The Lea-Francis Lynx
Back in 1960 Lea–Francis was already an old established manufacturer of cars, beginning in 1903, and motorcycles, which they began making in 1911. They did have a few minor successes, building and selling somewhere in the region of 10,000 cars up to their demise, but financial difficulties were a regular problem for them and by the time the 1960s dawned they were in deep trouble. The Lynx was, for them, the last throw of the dice.
With money disappearing at a frightening speed the biggest shareholder, a builder called Kenneth Benfield, took over as chairman, in the hope of rescuing the company. The problem was that although he was no doubt excellent at building, his knowledge of car manufacture was rather less than stellar.
How the Lynx was designed
Benfield wanted a car to rival the best Italian models of the day – a very ambitious demand! In order to create a style for this car he didn't call in any of the top designers but entrusted the work to a public relations employee who had a part-time job drawing cartoons, and who, hardly surprisingly, plumped for a somewhat 'unusual' idea of giving his masterpiece a grill that looked like a mouth with a dish stuck to it. The rest of the car was designed in a similar taste and the final result had many otherwise potential buyers laughing out loud at it. To put it bluntly, it was hideous.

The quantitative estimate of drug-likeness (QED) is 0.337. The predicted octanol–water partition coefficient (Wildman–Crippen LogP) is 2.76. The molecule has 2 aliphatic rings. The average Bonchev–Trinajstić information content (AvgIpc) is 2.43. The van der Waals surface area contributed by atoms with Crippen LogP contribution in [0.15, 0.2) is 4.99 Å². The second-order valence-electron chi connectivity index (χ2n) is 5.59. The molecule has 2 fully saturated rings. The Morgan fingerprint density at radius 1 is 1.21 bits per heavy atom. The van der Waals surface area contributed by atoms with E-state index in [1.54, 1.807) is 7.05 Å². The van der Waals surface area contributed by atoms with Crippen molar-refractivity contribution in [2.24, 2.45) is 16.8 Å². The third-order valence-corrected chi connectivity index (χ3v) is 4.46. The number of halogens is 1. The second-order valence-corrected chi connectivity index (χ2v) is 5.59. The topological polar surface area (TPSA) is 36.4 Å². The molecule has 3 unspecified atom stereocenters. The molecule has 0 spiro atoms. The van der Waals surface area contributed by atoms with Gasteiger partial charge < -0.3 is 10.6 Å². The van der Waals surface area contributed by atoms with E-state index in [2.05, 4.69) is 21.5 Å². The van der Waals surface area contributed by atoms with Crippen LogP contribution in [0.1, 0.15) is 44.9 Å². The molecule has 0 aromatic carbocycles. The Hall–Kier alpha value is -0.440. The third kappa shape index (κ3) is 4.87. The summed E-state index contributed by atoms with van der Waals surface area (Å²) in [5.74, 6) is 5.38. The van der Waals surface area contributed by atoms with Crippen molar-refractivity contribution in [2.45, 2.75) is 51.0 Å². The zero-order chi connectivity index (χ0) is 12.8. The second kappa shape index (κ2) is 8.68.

What were the technical specification?
It was powered by a Ford Zephyr 2.5 litre engine with six cylinders; reasonably powered and fairly reliable. There were disc brakes all round and the frame was of tubular construction.
Was it successful?
Hardly. The company by then was so short of cash that no cars could be built unless they were pre-ordered. Sadly, although the show car was painted in a 'tasteful' lilac colour, with gold trim, no one actually put their money down. Goodness knows why.
How did it perform?
Who knows? Since none were actually ordered, there was no way of testing it. Lea-Francis had, in any case, a poor reputation for quality which didn't bode well for a car designed by a cartoonist, to a specification laid down by a building contractor.
What happened next?
The company went bust. Only three Lynxes were ever built, none of which were sold before the bankruptcy, making it one of the most unsuccessful cars in history.